FDA Considering Use of Off-Label Data for Drug Approvals

The U.S. Food and Drug Administration (FDA) signaled its willingness this month to use off-label information in approving new indications for drugs in the future. Currently, the FDA requires a controlled research study before the agency will approve drugs for specific uses. Doctors may then prescribe these drugs for off-label uses not approved by the FDA, but the data on these uses is considered insufficient to meet the agency’s regulatory standards.

Rajeshwari Sridhara, PhD, of the FDA’s Center for Drug Evaluation and Research, made the announcement at a conference on the use of “real-world data” collected outside of clinical trials. Dr. Sridhara suggested that the agency would need to have the ability to audit off-label data before it would consider using them for drug approvals, adding that the agency would likely consider the rarity and severity of a disease when making these judgments.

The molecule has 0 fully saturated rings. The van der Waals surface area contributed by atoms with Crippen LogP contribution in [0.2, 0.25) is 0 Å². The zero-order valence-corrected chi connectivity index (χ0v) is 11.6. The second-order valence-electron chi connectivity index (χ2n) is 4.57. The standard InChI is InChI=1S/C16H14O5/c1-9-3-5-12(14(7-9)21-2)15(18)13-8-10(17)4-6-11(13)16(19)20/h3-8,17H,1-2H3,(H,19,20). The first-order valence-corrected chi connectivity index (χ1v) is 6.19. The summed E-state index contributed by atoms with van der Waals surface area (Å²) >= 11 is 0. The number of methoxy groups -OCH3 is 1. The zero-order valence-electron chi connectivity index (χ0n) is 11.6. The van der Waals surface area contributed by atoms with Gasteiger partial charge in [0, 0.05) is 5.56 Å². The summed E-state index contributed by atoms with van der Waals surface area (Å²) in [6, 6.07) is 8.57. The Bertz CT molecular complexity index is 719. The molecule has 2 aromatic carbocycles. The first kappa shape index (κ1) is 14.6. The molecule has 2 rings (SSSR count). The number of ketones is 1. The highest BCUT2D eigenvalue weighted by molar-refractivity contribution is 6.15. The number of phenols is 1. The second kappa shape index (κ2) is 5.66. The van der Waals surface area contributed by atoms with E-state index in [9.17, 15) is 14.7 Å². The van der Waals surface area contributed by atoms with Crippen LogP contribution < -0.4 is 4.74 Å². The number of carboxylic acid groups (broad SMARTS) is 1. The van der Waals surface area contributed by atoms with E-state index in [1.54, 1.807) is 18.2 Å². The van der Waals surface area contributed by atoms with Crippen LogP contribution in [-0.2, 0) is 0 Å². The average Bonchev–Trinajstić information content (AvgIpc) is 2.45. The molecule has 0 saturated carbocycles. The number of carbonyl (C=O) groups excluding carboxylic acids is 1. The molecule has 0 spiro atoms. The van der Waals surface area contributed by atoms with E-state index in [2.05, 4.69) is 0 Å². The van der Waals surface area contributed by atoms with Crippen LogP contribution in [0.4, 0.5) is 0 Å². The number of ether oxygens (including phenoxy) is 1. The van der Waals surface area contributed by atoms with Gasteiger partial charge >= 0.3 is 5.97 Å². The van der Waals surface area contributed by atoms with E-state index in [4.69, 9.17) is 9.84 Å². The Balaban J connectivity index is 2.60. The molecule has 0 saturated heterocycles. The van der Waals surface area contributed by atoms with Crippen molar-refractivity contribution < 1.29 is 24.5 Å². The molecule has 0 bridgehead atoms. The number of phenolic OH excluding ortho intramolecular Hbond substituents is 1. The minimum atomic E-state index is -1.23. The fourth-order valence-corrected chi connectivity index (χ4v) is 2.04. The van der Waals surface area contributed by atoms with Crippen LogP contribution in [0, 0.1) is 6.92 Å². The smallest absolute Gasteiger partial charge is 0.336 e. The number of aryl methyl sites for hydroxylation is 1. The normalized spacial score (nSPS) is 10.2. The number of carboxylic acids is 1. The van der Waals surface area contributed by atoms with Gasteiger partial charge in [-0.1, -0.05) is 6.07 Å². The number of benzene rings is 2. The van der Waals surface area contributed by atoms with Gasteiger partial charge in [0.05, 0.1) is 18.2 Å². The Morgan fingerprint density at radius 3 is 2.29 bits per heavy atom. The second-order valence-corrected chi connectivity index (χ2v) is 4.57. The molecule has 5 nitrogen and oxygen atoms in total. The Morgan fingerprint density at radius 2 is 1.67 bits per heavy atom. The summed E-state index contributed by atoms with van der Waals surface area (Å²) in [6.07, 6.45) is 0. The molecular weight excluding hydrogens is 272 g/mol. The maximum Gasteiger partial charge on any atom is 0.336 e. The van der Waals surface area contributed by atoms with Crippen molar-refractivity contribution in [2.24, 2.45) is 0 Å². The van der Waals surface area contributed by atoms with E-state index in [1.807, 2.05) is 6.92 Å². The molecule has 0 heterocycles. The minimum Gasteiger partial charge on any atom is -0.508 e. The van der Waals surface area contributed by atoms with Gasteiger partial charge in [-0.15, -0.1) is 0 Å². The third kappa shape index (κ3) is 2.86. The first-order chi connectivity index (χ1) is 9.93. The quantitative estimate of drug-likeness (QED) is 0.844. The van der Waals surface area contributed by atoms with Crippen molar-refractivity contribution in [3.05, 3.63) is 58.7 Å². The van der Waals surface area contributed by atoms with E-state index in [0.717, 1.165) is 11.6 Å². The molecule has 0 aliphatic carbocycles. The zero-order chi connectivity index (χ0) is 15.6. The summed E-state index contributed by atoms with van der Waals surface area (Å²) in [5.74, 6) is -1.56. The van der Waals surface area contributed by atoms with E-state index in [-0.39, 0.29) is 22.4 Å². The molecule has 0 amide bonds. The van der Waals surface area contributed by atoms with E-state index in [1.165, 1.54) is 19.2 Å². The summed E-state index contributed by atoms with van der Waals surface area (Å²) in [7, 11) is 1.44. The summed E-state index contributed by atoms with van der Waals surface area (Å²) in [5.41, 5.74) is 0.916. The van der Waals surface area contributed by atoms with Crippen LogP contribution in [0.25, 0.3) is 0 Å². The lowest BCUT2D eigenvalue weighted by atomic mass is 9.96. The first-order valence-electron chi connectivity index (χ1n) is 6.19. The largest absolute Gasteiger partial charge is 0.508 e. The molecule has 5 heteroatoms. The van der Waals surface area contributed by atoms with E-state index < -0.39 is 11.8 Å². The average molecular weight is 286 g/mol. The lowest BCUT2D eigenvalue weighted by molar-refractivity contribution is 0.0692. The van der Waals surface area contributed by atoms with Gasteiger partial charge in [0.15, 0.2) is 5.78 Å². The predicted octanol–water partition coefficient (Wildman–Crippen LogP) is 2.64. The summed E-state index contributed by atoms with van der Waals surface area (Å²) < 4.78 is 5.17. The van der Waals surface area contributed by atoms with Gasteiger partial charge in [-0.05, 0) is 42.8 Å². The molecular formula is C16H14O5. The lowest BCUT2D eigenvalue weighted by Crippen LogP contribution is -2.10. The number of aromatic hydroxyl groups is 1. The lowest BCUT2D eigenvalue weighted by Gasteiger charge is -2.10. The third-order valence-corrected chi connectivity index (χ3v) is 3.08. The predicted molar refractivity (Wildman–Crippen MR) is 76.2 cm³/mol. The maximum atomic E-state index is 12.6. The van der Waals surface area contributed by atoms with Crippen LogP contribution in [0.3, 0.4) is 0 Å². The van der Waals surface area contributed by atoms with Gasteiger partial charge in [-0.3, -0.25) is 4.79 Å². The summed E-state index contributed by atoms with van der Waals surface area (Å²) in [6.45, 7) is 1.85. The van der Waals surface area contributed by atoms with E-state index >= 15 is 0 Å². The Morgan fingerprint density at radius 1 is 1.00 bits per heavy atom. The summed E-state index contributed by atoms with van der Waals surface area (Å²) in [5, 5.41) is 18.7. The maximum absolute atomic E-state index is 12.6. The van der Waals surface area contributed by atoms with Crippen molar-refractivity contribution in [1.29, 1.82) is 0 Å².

“I don’t think we are there yet, but that doesn’t mean we will never accept [it],” said Dr. Sridhara.

Source: STAT News, July 10, 2018.

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